Flap motor housing

First off, I got myself a hangar! I’ve been checking the hangars at the San Martin airport for a while, and finally got in contact with them and got the hangar last Wednesday! It’s a nice T hangar that’s north facing (shaded all day), and has plenty of room for the project. I’ll be migrating there over the next couple weeks.

Before making the big move, there’s still a couple things that I want to finish up in the garage. The first thing was that when I installed the canopy release mechanism, I realized that the flap housing was being pushed backwards and wouldn’t install. So I modified the mounting holes, and everything lines up much nicer.

This will get installed with a couple washers and the offset of the holes won’t be noticed.

I also installed the elevator push rod that goes through the center tunnel, since I had everything off. It needed some coaxing but it installed just fine.

The push rod connects the control sticks to the bell crank that’s right behind the baggage bulkhead.

I also cut some two conductor wire to length for the flap motor power lines, and added a couple connectors so that it’s removable. Once it’s installed this will get a zip tie wrapped around it between the tabs and it will be fully secure.

Next up is to finish the canopy frame.

Flap motor housing

Baffle and pushrods

This weekend I spent a few hours continuing the work on the baffle. This primarily was focused on the baffle fit around the valve cover gaskets. I had the parts on and off several times to remove more material and then check the fit.

I then spent time on the inlet ramps.

Here you can see the left and right inlet ramps. The left ramp (cylinder 2) will also have the intake filter. This piece will get modified to accept the filter as well as the snorkel that routes air down and to the air intake on the engine.

Just to give myself a change of pace, I spent some time making the remaining two pushrods. The elevator pushrods consist of a smaller rod that attaches the control sticks to the elevator bellcrank, and then from the bellcrank back to the elevators.

On a side note, my interior from Classic Aero Desings arrived! I’m going with a full custom interior using the Sportsman2 side panels and Aviator seats. They are absolutely perfect and look SO good!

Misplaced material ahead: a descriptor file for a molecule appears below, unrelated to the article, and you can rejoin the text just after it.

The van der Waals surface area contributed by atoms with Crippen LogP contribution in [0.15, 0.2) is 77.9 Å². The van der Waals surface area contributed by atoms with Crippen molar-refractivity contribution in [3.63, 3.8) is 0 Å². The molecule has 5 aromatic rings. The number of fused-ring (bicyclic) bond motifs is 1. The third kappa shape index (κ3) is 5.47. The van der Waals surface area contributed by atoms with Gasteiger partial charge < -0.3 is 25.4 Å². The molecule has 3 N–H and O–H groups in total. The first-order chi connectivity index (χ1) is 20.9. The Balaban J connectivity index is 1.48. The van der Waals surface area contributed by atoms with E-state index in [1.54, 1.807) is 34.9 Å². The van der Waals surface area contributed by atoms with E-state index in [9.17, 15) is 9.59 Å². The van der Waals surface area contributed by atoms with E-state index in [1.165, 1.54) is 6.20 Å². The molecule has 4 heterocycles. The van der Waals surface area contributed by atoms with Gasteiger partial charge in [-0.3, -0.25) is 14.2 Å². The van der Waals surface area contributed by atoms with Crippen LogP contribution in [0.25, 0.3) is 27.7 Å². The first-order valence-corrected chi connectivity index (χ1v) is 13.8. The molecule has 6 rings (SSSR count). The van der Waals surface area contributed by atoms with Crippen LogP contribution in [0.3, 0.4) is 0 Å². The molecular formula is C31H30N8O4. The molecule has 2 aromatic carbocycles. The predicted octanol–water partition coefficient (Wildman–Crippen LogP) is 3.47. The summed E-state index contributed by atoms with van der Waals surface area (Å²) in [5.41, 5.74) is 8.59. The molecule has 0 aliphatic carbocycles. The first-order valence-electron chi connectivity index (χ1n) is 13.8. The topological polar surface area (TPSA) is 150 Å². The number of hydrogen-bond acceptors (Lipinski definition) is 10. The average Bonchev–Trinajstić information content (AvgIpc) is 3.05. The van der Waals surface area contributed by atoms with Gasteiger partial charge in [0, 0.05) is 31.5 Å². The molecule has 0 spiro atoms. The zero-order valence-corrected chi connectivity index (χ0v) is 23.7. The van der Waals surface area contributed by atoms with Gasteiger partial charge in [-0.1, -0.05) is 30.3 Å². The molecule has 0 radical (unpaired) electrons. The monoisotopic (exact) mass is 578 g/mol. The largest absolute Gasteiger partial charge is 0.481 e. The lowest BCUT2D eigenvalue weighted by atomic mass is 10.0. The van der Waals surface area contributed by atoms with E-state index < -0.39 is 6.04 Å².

I’m not quite ready to install them just yet, but here’s a sneak peak at one of the seats.

Baffle and pushrods

Baffle and rudder pedals

Tonight I finished deburring all the baffle parts. It’s tedious because of all the unusual shapes and bends. I will go over it once more with a scotchbrite pad before final assembly.

I’m ordering my interior from Classic Aero Design and I needed to provide the distance from the firewall to the approximate location of my heels will be. This required installing the rudder pedals (which nothing is preventing me from installing permanently) and then sitting in the plane and measuring to my heels.

With the pedals installed, placed some cushions that were the correct thickness, and then sat in the plane. The distance from the firewall to my heels was approximately 10″. I hope this is the correct measurement. The seating position felt pretty natural, except I might need to boost myself up with some extra cushions.

Baffle and rudder pedals

Cables and wires

Today I spent a few hours working on the ELT DIN wire, which is the power, ground, and GPS serial Rx. This allows the ELT to transmit GPS location.

I soldered the shielded 3 conductor wire to the connector, insulated it with some silicone, then soldered the short 4th wire, which is connected to a small LED to test the gps signal. Once that’s verified as working, that short wire gets cut and insulated against cable coming from the connector.

I also measured and cut the coax cable for the ADS-B antenna. It’s routed through the center rib near the pitot tubing.